“The election process overall will be fair.”
“Votes will be counted properly.”
“Only legally eligible voters will be able to vote.”
“Legally eligible voters will be able to vote without running into any problems.”
“Most major media outlets will be fair to Democratic candidates.”
Those statements that more than 50 percent of voters said are either “only a little” or “not at all” confident will be true are:
“Most major media outlets will be fair to Republican candidates.”
“Most people you know won’t be misled by false or unverified information online.”
“Foreign governments won’t be able to affect the election’s outcome.”
“We tested eight dimensions of confidence in the election process. False or unverified information influencing votes was of greatest concern to North Carolinians. One interpretation of this is that “fake news” will remain a problem throughout 2020. Another interpretation is that most voters are aware of the threat and, perhaps, will be vigilant when assessing source credibility.”
Turning to specific issues, the Elon Poll found that 68 percent of N.C. voters are in favor of requiring a government-issued photo ID to vote, a proposal that has been passed by the N.C. legislature but has faced numerous court challenges. Twenty-nine percent of voters oppose such a “Voter ID” law.
Such a law has the support of 91 percent of Republican voters, according to the poll’s results, while 71 percent of unaffiliated voters support the measure and 47 percent of Democrats support it. A Voter ID law is supported by 71 percent of white voters compared to 50 percent of black voters and 66 percent of other non-white voters.
North Carolina has had multiple lawsuits challenging legislative districts drawn by the General Assembly, and the poll has found that nearly half N.C. voters believe the process is “mostly fair” or “somewhat fair” while another 37 percent believe it is “not fair at all” and 14 percent “haven’t thought much about this.”
Health Care and Health Insurance
Health care and health insurance continue to be important topics for voters in North Carolina and nationally. The administration of President Donald Trump has proposed changes to the industry since he took office and Democratic presidential contenders offering their own proposals for change. The future of the Affordable Care Act, prescription drug costs and increases in health insurance premiums continue to be of great interest.
Asked to rate the U.S. health care system, the largest segment of N.C. voters — 34 percent — gave the system a “C,” with 25 percent giving it a “D,” 20 percent giving it a “B,” 16 percent an “F” and the just 3 percent giving it an “A.” Republicans generally rated the health care system higher than their Democratic counterparts and men were more likely to give a higher grade than women. There was little difference between the responses of black and white voters.
Younger voters were more likely to offer a lower grade of the health care system, with 23 percent of those between 18 and 29 giving the health care system an “F.” By contrast, 9 percent of those 65 and older gave the system a failing grade.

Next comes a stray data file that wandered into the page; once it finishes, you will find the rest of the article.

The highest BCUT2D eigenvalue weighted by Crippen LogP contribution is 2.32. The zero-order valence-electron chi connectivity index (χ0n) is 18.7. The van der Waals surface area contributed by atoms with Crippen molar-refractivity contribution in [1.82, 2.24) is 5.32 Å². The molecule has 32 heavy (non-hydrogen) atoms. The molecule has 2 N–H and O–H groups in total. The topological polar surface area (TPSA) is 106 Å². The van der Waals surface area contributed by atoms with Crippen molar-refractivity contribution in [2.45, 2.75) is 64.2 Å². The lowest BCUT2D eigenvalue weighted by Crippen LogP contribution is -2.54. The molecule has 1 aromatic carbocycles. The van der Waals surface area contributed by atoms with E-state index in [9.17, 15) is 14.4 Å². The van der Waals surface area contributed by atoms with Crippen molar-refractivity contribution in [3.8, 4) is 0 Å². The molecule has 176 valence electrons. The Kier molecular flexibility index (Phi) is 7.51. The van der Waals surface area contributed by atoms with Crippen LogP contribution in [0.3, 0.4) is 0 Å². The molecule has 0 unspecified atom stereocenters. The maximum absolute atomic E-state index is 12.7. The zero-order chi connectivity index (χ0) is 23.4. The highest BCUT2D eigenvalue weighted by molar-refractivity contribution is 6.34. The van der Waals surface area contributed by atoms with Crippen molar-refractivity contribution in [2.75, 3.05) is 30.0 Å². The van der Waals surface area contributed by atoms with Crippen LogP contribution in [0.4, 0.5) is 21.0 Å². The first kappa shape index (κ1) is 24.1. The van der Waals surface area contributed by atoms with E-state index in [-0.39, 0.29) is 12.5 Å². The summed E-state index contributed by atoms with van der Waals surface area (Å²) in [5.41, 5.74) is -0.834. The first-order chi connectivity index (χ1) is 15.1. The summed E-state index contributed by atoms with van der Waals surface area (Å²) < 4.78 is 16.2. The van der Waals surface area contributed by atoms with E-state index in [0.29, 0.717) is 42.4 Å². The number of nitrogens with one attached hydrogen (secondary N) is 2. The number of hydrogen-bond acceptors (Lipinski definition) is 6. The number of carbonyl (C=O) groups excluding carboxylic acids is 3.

“Given the wide array of health care proposals being debated in the Democratic presidential primaries, we were interested to learn what voters want for health care in terms of general direction and speed of change,” Husser said. “We found that a slight majority of voters did want to see more government involvement in the healthcare system. However, most North Carolina voters did not want to see major, rapid change to that system, preferring a more gradual approach.”
Eighty-nine percent of voters said they currently have health insurance, with 78 percent saying they are “very satisfied” or “somewhat satisfied” with their insurance. Men were more likely to say they were “very satisfied” with their insurance, but there was little variation based upon race.
Older voters are considerably more likely to be satisfied with their insurance than those who are younger. More than half of those 65 years old or older – 51 percent — said they are “very satisfied” with their health insurance, compared to 37 percent of voters between 30 and 44, 32 percent of voters between 18 and 29, and 31 percent of voters between 45 and 64 years old.
Nearly two-thirds of voters — 63 percent — said that the costs of prescription medication are “unreasonable,” compared to 31 percent who find them “reasonable” and the remainder saying it depends or they don’t know. One of the biggest variations in responses appears tied to political ideology, with those who consider themselves liberal more likely to say drug costs are “unreasonable” than those who consider themselves conservative.
Voters are split on the impact that the Affordable Care Act, often referred to as Obamacare, has had on North Carolina since it was passed nearly a decade ago. Thirty-six percent said it has made health care in North Carolina better, and the same proportion — 36 percent — said the federal legislation has made health care worse. Another 24 percent said the law has made no difference.
Looking at potential changes to health care and health insurance in the U.S., the Elon Poll asked voters whether they would like the government to be more involved in paying for care. More than half of voters — 51 percent — said they would like the government to become more involved, compared to 31 percent who said the government should be less involved, and 15 percent said the government is involved at the right level.